Africa?s regional centre for natural resource mapping
MetadataShow full item record
CTA. 2006. Africa?s regional centre for natural resource mapping. Rural Radio Resource Pack 06/1. Wageningen, The Netherlands: CTA.
Permanent link to this item: http://hdl.handle.net/10568/57246
Supporting mapping for sustainable management of natural resources.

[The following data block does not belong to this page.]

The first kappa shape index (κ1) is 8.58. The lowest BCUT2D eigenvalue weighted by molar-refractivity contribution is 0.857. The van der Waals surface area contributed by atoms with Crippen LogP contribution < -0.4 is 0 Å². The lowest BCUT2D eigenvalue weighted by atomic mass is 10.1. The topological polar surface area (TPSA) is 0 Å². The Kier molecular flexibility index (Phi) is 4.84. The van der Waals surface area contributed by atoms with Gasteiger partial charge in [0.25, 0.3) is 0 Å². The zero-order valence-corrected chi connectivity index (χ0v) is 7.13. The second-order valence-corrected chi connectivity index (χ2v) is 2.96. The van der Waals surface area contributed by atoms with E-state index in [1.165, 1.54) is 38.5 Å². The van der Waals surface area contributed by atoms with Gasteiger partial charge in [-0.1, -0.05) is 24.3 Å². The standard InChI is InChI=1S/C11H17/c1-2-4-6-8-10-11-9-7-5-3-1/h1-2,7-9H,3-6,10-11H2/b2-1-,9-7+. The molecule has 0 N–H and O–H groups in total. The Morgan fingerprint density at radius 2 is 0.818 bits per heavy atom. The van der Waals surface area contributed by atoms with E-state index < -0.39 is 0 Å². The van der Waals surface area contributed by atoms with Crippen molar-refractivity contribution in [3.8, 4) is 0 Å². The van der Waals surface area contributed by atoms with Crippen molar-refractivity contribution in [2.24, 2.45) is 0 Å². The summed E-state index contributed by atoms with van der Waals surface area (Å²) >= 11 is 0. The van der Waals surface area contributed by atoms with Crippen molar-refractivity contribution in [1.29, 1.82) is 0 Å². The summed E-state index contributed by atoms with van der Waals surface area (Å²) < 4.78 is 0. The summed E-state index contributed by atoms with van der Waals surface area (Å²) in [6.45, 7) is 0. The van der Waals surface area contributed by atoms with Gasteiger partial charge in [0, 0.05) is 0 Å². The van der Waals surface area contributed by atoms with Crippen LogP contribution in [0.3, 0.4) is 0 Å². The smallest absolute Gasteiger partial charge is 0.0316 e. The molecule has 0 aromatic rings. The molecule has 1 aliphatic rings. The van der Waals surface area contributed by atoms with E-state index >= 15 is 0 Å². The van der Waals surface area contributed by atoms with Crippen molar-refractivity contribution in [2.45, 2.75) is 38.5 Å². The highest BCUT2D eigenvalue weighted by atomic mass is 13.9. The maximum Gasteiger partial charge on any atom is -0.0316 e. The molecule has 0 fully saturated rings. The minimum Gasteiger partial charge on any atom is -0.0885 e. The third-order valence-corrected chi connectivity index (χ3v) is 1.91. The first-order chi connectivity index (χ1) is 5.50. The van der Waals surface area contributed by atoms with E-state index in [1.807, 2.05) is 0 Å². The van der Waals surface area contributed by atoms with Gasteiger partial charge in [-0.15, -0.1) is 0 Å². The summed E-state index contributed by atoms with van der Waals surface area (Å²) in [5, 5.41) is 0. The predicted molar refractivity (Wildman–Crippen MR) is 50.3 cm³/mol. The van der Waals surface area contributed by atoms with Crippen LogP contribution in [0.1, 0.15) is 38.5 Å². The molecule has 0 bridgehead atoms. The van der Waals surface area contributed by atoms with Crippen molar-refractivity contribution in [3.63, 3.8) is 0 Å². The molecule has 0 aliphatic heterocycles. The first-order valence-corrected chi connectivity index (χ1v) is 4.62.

Africa?s regional centre for natural resource mapping Cue: For a country to develop, making best use of its resources is clearly essential. These will include natural resources such as water, timber and minerals as well as the skills, knowledge and labour of its people. But if natural resources are to contribute to long term development, careful planning is needed, based on accurate, detailed information including up-to-date maps. The Regional Centre for Resource Mapping for Development is an inter-government organisation based in Kenya that was set up to support responsible resource use in Africa. The organisation works at many levels, supporting government mapping departments as well as individual communities. Tesfaye Korme, one of the directors of the Centre, spoke recently to Susanna Thorp about its work. She began by asking him to explain the problems that have affected resource use in the continent, and how his Centre is helping to address them. IN: ?Africa has a lot of resources? OUT: ?should assure to the community.? DUR?N 4?38? BACK ANNOUNCEMENT: Tesfaye Korme of the Regional Centre for Resource Mapping for Development talking to Susanna Thorp. Transcript Korme Africa has a lot of resources, and we have big problem in managing our resources. First of all we don?t know how to explore resources. Once we discover resource we don?t care of environment. So we build the regional state capacities in how to protect the resource, use friendly the resource, explore the resources. Thorp Give me an example perhaps in Southern Africa for instance, where you have helped a country really look at the resources available and allowed them to incorporate that into their planning. Korme Well in Southern Africa region we have developed the local capacity of the national authorities like mapping authority. So we generally deliver them a satellite image, give training to their people and sometimes we do field work with them. Thorp Now, Lesotho I know is a very small country. Does Lesotho have the capacity to do the type of planning and resource management that it needs? Korme Fortunately the natural resource mapping doesn?t need a lot of human labour; most of the works are done using computers and the satellite data. So for small country, you don?t need hundreds of people, maybe five people can correctly map and prepare decision-support tools. For Lesotho we have trained five people and they are doing very well. For Botswana we were working with them on wetland, it?s the richest wetland in Africa in terms of flora and fauna. So that wetland needs very careful protection, so we help them in mapping it, we help them how to update gradually the maps. Thorp So a lot of training and capacity building is obviously an important part of your work, but give me an example of a project perhaps that you?ve done this year where you?re looking at a particular natural resource and maybe helping to document that. Korme In southern Kenya at the border between Kenya and Tanzania, the question was raised by the Masai people. They want to know the limit of their forest and everybody comes to the forest with guns and then they cut the timber and they go away. Nobody knows that the forest belongs to the society. Unfortunately in that place there were two communities both sharing the border, so we worked out a program with the Masai and we trained the local people, we organised them in such a way the data collection using GPS is conducted by themselves. The other communities started to fight, they said ?Who gave you the right to map this boundary? They don?t have the right to ask anyone, you are not the one to do it!? So they stopped us with violent reaction, we called the local authorities, the government body, to reconcile the two communities and then they show us the real boundary of the forest. Now it is an official border, that both communities accepted and now they consider the forest as their own property. So, what we say is we involve them at grass root level. In technical data producing they need training. Otherwise if you leave the technical work to them, it is a waste of money and time, because the data that will come up will not be sufficient to produce a standard product. So to share the information you should collect standard, understandable, and quality information. Someone who can understand that map can go to that place, can invest on minerals, can invest on forests, can invest on agriculture. So we have to produce something that everyone can understand. Thorp That?s a very good point that you?ve just made, that people can go to the Internet and access that information, and we have had several concerns raised by the participants over the last couple of days, that by working with communities and asking them to express knowledge about their areas, that actually they can be releasing information that other people can come in and exploit, so local communities can actually make themselves very vulnerable. Korme The best solution is you expose information, you discuss how to preserve it. There are two contradictory things; one is civilisation, development, the other is maintaining the tradition, the culture. We have to compromise one to the other. They have to use their resources for development and a better life. At minimum 80% of the profit should go back to community development. That is the policy that the government should assure to the community. End of track.